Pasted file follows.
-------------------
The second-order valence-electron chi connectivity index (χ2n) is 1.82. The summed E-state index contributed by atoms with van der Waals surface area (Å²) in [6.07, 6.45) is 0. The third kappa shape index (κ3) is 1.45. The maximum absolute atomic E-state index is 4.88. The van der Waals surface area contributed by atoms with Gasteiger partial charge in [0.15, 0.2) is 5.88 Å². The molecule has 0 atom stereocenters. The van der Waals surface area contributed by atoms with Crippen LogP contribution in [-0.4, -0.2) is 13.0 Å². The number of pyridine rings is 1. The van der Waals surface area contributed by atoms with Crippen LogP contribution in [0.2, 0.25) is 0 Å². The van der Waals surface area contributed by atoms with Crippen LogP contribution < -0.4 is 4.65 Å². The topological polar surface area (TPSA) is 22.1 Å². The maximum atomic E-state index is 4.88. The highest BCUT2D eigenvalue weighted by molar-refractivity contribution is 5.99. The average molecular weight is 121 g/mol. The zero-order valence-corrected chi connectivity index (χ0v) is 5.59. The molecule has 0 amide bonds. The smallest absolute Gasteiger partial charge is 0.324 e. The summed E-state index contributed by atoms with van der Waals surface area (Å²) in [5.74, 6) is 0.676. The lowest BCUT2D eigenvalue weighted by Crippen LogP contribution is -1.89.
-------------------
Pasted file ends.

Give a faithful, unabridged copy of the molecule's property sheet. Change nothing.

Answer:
The second-order valence-electron chi connectivity index (χ2n) is 1.82. The summed E-state index contributed by atoms with van der Waals surface area (Å²) in [6.07, 6.45) is 0. The third kappa shape index (κ3) is 1.45. The maximum absolute atomic E-state index is 4.88. The van der Waals surface area contributed by atoms with Gasteiger partial charge in [0.15, 0.2) is 5.88 Å². The molecule has 0 atom stereocenters. The van der Waals surface area contributed by atoms with Crippen LogP contribution in [-0.4, -0.2) is 13.0 Å². The number of pyridine rings is 1. The van der Waals surface area contributed by atoms with Crippen LogP contribution in [0.2, 0.25) is 0 Å². The van der Waals surface area contributed by atoms with Crippen LogP contribution < -0.4 is 4.65 Å². The topological polar surface area (TPSA) is 22.1 Å². The maximum atomic E-state index is 4.88. The highest BCUT2D eigenvalue weighted by molar-refractivity contribution is 5.99. The average molecular weight is 121 g/mol. The zero-order valence-corrected chi connectivity index (χ0v) is 5.59. The molecule has 0 amide bonds. The smallest absolute Gasteiger partial charge is 0.324 e. The summed E-state index contributed by atoms with van der Waals surface area (Å²) in [5.74, 6) is 0.676. The lowest BCUT2D eigenvalue weighted by Crippen LogP contribution is -1.89.